“And I commented ‘what do they have soup cans and string? You know, do they not have phones? Have they all given up their cell phones?’” McCaskill said. “When I travel, I can be reached. They can be reached. So it’s an awkward situation that you have your presidential candidate during the Democratic National Convention saying something that no one wants to even say a word. They’re so embarrassed they don’t even know what to say. That could have impact.”
Nixon said Clinton possesses some strengths, like her experience and readiness to become president. But he went onto say she’s hurt by “this national caricature or this issue of the week or the day in which they think a tweet from somebody is equivalent to a lifetime of service of work.”
“And so in that sense, that’s the campaign that Trump is going to run,” Nixon said. “It’s going to be a ‘how are we going to quip our way forward.’ And I think that may yield benefits early in the campaign when people are still laughing about it and talking about it, but people get very serious when they get in their voting booth. And I ultimately think you’re going to see the numbers come into a very good place as we move forward in the fall.”
The Bernie factor
Rucker though sees another national figure that could affect Democratic hopes this fall: U.S. Sen. Bernie Sanders.
The Vermont senator nearly won Missouri’s Democratic primary earlier this year. And some Missouri delegates who support Sanders have substantial misgivings about Clinton — and her running mate Tim Kaine.
“They’re very, very, very important. We’re going to need them to turnout,” Rucker said. “But the thing is, we don’t just need them to turn out to vote. They are walkers. They’re door knockers. They’re workers. And we need their work for Hillary as well. And so, it’s going to take a little time for them to heal. And that’s OK. They deserve that time. We need to respect that and give them their time to heal. But also need their help. Because if they don’t want Hillary to win, then they definitely don’t want Donald Trump to win.”
A few Sanders delegates had a mixed assessment of whether the convention helped cool tensions. Farmington resident and Sanders delegate Levi Asher said that “it’s a slow process to make sure that we’re on the same page, and that we’re all moving forward together.”
“But I think the process is working its way out,” Asher said, noting that by the time of her speech "most of us will be not maybe enthusiastic about Hillary Clinton, but voting for her and supporting her election in November.”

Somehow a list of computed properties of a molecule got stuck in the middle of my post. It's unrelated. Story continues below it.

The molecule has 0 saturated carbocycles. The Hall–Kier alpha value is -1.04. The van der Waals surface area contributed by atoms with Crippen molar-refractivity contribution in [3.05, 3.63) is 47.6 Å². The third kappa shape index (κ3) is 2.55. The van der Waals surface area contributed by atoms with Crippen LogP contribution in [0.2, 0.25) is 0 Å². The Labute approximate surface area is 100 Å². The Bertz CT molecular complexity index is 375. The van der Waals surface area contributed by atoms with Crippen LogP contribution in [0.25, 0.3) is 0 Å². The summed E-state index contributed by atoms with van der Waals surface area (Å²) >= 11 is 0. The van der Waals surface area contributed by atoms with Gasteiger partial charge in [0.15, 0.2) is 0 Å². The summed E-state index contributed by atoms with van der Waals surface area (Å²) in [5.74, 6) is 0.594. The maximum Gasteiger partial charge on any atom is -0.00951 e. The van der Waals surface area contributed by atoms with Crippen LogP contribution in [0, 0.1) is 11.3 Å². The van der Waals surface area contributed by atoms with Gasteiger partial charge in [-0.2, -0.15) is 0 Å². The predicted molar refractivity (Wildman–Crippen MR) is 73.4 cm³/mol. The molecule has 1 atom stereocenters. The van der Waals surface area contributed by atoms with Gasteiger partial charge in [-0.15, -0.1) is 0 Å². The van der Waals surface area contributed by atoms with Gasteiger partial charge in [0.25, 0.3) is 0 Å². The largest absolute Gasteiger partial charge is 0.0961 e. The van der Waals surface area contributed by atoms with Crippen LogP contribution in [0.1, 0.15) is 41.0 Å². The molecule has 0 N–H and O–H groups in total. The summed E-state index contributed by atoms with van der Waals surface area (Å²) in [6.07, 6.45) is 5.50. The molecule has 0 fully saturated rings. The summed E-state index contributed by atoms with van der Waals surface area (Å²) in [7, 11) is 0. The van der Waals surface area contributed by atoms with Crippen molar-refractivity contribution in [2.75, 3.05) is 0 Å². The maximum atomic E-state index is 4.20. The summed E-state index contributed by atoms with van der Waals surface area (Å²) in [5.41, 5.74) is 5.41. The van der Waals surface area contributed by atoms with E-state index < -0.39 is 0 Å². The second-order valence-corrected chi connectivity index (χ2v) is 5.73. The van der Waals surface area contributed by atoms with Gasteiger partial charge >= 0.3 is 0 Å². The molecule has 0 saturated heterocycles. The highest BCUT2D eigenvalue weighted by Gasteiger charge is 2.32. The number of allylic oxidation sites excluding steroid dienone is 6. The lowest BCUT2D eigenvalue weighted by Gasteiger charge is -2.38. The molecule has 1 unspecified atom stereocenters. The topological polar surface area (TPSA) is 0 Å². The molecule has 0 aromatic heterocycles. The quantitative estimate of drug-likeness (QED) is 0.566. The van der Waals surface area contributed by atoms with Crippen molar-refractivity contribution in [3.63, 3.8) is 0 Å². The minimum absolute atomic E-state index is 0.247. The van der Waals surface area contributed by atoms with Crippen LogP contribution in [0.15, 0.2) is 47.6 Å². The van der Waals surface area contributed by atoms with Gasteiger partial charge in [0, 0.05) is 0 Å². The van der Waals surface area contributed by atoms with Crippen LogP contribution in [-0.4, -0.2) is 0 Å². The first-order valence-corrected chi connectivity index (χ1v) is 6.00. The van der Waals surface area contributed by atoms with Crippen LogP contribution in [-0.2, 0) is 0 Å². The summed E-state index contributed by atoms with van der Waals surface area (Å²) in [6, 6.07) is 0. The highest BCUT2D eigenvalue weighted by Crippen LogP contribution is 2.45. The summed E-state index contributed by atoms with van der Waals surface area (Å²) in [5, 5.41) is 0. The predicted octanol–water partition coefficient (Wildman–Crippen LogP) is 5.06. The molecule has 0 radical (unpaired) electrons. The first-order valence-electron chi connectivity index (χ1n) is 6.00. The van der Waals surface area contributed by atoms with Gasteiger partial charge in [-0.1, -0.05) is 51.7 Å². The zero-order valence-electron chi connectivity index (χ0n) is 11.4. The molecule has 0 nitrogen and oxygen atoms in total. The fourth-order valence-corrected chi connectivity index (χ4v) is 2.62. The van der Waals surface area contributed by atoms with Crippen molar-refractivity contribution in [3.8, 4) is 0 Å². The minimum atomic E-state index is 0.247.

St. Louis resident and Sanders delegate Brent Welder took a dimmer view of how the convention unfolded. He said the day before the convention started, Sanders supporters “got documented proof that the entire primary had been rigged and the chairwoman resigned in scandal.” The fact that Clinton still received the nomination, Welder said, showed that things didn’t go very well for Sanders or his supporters.
He said some Sanders supporters might end up voting for Green Party presidential nominee Jill Stein — while others will back Clinton. But he emphasized that Sanders backers will be very active to help down-ballot Democratic candidates.
“We’re going to definitely stay active,” Welder said. “I think we are the most active group of volunteers anywhere in the party. And we’re going to keep up the good fight, that’s for sure. It’s too important to stop that’s for sure.”
McCaskill held a meeting with Sanders delegates on Wednesday. She said one couldn’t expect people who were “working their hearts out, many for the first time ever in a political campaign” and immediately expect them to go “oh, yeah we’re for Hillary.”
“I mean how silly we would be to think that,” McCaskill said. “They’re going to come here. They’re going to make their voices heard. They’re going to try and influence the Democratic Party. And while there have been times when it’s been irritating to some of the Hillary supporters, I think we need to be patient and understand.
"I found when I sat down and visited them yesterday that these are a reasonable group of people that just care deeply. And by the way, what a great thing for us! I hope that they will stay involved and we need that kind of energy in our party. Not just in Missouri, but all over the country.”
On the Trail, a weekly column, weaves together some of the intriguing threads from the world of Missouri politics.